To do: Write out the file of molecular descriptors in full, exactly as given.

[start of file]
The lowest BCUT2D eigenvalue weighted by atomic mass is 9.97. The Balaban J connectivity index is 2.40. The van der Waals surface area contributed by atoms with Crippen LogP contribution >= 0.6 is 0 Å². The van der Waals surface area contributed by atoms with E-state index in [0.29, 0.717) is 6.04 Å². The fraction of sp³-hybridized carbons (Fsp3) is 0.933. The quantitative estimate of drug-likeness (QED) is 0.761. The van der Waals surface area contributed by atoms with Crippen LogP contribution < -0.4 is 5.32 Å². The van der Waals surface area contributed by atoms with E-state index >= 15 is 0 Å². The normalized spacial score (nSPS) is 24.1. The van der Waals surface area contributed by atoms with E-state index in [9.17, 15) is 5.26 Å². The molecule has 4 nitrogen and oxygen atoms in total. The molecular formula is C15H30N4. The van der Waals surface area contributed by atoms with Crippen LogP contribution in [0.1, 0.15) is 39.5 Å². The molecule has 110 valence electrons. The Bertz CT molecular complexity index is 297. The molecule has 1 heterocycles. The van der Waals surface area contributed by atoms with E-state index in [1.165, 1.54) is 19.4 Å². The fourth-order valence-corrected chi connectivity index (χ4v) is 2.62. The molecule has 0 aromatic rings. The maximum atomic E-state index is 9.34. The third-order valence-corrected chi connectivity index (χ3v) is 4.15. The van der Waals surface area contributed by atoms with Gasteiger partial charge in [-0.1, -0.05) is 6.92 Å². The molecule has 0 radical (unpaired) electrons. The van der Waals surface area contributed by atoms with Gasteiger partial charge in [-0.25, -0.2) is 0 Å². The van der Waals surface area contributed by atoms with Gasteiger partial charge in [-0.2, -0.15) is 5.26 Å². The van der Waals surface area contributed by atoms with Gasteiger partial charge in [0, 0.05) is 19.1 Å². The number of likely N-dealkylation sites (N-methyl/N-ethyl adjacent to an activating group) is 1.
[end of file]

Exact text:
The lowest BCUT2D eigenvalue weighted by atomic mass is 9.97. The Balaban J connectivity index is 2.40. The van der Waals surface area contributed by atoms with Crippen LogP contribution >= 0.6 is 0 Å². The van der Waals surface area contributed by atoms with E-state index in [0.29, 0.717) is 6.04 Å². The fraction of sp³-hybridized carbons (Fsp3) is 0.933. The quantitative estimate of drug-likeness (QED) is 0.761. The van der Waals surface area contributed by atoms with Crippen LogP contribution < -0.4 is 5.32 Å². The van der Waals surface area contributed by atoms with E-state index >= 15 is 0 Å². The normalized spacial score (nSPS) is 24.1. The van der Waals surface area contributed by atoms with E-state index in [9.17, 15) is 5.26 Å². The molecule has 4 nitrogen and oxygen atoms in total. The molecular formula is C15H30N4. The van der Waals surface area contributed by atoms with Crippen LogP contribution in [0.1, 0.15) is 39.5 Å². The molecule has 110 valence electrons. The Bertz CT molecular complexity index is 297. The molecule has 1 heterocycles. The van der Waals surface area contributed by atoms with E-state index in [1.165, 1.54) is 19.4 Å². The fourth-order valence-corrected chi connectivity index (χ4v) is 2.62. The molecule has 0 aromatic rings. The maximum atomic E-state index is 9.34. The third-order valence-corrected chi connectivity index (χ3v) is 4.15. The van der Waals surface area contributed by atoms with Gasteiger partial charge in [-0.1, -0.05) is 6.92 Å². The molecule has 0 radical (unpaired) electrons. The van der Waals surface area contributed by atoms with Gasteiger partial charge in [-0.25, -0.2) is 0 Å². The van der Waals surface area contributed by atoms with Gasteiger partial charge in [-0.2, -0.15) is 5.26 Å². The van der Waals surface area contributed by atoms with Gasteiger partial charge in [0, 0.05) is 19.1 Å². The number of likely N-dealkylation sites (N-methyl/N-ethyl adjacent to an activating group) is 1.